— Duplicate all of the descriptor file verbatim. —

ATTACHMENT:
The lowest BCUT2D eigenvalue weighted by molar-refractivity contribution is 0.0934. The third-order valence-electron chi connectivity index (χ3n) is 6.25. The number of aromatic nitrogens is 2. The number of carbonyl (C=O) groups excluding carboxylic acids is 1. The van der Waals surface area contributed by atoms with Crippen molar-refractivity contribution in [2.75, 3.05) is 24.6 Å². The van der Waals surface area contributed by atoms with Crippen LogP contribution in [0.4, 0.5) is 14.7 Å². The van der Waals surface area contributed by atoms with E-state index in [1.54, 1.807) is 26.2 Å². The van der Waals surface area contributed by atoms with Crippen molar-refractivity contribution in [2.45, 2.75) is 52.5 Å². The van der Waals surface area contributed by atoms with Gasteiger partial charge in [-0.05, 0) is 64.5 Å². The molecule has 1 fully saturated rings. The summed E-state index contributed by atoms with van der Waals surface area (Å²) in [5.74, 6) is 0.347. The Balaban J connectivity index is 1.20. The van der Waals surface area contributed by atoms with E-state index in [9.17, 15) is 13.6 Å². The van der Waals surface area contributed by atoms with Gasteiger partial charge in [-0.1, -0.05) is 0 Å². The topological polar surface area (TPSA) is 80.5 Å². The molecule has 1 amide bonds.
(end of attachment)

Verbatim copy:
The lowest BCUT2D eigenvalue weighted by molar-refractivity contribution is 0.0934. The third-order valence-electron chi connectivity index (χ3n) is 6.25. The number of aromatic nitrogens is 2. The number of carbonyl (C=O) groups excluding carboxylic acids is 1. The van der Waals surface area contributed by atoms with Crippen molar-refractivity contribution in [2.75, 3.05) is 24.6 Å². The van der Waals surface area contributed by atoms with Crippen LogP contribution in [0.4, 0.5) is 14.7 Å². The van der Waals surface area contributed by atoms with E-state index in [1.54, 1.807) is 26.2 Å². The van der Waals surface area contributed by atoms with Crippen molar-refractivity contribution in [2.45, 2.75) is 52.5 Å². The van der Waals surface area contributed by atoms with Gasteiger partial charge in [-0.05, 0) is 64.5 Å². The molecule has 1 fully saturated rings. The summed E-state index contributed by atoms with van der Waals surface area (Å²) in [5.74, 6) is 0.347. The Balaban J connectivity index is 1.20. The van der Waals surface area contributed by atoms with E-state index in [9.17, 15) is 13.6 Å². The van der Waals surface area contributed by atoms with Gasteiger partial charge in [-0.1, -0.05) is 0 Å². The topological polar surface area (TPSA) is 80.5 Å². The molecule has 1 amide bonds.